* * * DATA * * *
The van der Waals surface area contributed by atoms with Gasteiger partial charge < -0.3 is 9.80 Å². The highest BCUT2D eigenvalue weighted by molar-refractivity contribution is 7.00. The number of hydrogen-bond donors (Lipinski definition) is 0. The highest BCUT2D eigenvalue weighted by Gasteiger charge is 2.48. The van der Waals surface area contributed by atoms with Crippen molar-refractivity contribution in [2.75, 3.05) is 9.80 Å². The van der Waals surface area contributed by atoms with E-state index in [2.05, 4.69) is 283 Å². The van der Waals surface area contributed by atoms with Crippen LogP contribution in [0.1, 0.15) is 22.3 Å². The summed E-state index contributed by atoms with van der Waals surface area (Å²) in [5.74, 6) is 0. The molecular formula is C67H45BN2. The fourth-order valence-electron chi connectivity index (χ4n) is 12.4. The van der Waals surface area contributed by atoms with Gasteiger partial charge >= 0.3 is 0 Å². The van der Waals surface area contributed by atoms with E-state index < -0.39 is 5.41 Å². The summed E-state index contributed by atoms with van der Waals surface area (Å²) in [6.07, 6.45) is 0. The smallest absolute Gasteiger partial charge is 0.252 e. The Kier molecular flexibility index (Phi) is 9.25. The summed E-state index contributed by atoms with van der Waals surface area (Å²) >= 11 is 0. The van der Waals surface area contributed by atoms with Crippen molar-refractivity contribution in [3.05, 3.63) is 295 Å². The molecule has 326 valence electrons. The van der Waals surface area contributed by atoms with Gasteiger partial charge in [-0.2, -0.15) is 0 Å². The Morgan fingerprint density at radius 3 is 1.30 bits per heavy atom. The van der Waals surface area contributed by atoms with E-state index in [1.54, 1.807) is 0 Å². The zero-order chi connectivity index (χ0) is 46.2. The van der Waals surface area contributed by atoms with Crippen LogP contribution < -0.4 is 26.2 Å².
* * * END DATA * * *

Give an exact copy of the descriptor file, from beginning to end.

The van der Waals surface area contributed by atoms with Gasteiger partial charge < -0.3 is 9.80 Å². The highest BCUT2D eigenvalue weighted by molar-refractivity contribution is 7.00. The number of hydrogen-bond donors (Lipinski definition) is 0. The highest BCUT2D eigenvalue weighted by Gasteiger charge is 2.48. The van der Waals surface area contributed by atoms with Crippen molar-refractivity contribution in [2.75, 3.05) is 9.80 Å². The van der Waals surface area contributed by atoms with E-state index in [2.05, 4.69) is 283 Å². The van der Waals surface area contributed by atoms with Crippen LogP contribution in [0.1, 0.15) is 22.3 Å². The summed E-state index contributed by atoms with van der Waals surface area (Å²) in [5.74, 6) is 0. The molecular formula is C67H45BN2. The fourth-order valence-electron chi connectivity index (χ4n) is 12.4. The van der Waals surface area contributed by atoms with Gasteiger partial charge >= 0.3 is 0 Å². The van der Waals surface area contributed by atoms with E-state index < -0.39 is 5.41 Å². The summed E-state index contributed by atoms with van der Waals surface area (Å²) in [6.07, 6.45) is 0. The smallest absolute Gasteiger partial charge is 0.252 e. The Kier molecular flexibility index (Phi) is 9.25. The summed E-state index contributed by atoms with van der Waals surface area (Å²) >= 11 is 0. The van der Waals surface area contributed by atoms with Crippen molar-refractivity contribution in [3.05, 3.63) is 295 Å². The molecule has 326 valence electrons. The van der Waals surface area contributed by atoms with Gasteiger partial charge in [-0.2, -0.15) is 0 Å². The Morgan fingerprint density at radius 3 is 1.30 bits per heavy atom. The van der Waals surface area contributed by atoms with E-state index in [1.54, 1.807) is 0 Å². The zero-order chi connectivity index (χ0) is 46.2. The van der Waals surface area contributed by atoms with Crippen LogP contribution < -0.4 is 26.2 Å².